Two Federal Reserve officials said Monday (Nov. 28) that they favor raising the Fed’s key rate to roughly 5% or more and keeping it at its peak through next year — longer than many on Wall Street had expected, according to an Associated Press report.
John Williams, president of the Federal Reserve Bank of New York, who is among a core group of officials around Chair Jerome Powell, said in a speech to the Economic Club of New York that the central bank has “more work to do” to reduce inflation closer to its 2% target.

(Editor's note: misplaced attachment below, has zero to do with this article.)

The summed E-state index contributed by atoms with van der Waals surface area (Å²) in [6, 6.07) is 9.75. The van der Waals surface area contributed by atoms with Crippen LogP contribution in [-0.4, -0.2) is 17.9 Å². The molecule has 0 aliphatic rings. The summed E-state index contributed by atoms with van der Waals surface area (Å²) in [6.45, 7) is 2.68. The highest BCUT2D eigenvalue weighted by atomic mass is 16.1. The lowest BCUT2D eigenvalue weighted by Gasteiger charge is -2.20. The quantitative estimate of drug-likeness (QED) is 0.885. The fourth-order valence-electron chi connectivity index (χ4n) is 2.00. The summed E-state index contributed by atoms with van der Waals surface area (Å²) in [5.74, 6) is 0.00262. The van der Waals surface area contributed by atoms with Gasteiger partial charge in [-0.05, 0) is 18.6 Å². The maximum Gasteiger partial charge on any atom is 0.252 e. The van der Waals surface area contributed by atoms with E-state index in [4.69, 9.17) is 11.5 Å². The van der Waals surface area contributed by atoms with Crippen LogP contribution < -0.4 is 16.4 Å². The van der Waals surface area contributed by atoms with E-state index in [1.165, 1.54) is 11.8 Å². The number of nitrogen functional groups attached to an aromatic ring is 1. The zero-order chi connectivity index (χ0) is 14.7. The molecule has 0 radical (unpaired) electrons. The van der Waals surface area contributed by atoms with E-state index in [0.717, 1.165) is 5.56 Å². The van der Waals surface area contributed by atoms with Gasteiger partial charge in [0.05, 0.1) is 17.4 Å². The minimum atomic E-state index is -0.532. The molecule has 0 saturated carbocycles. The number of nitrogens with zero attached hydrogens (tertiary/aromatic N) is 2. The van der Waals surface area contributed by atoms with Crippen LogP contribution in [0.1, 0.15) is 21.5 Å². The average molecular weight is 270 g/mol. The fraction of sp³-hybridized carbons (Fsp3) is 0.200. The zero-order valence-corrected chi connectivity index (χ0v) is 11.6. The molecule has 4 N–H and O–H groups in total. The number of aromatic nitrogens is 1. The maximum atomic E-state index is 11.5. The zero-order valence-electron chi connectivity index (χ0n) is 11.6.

And James Bullard, president of the St. Louis Fed, suggested that financial markets are underestimating the likelihood the Fed will have to be more aggressive in its fight against the worst inflation bout in four decades.
The Fed has raised its benchmark short-term rate six times this year, to a range of 3.75% to 4%, with each of the last four hikes being a historically large three-quarters of a point. The central bank is expected to raise rates by an additional half-point when it next meets in mid-December. Though that would represent a reduction in the size of its rate hikes, Fed officials have stressed that they expect to keep their key rate at a historically high level well into the future.
Read the full Associated Press report.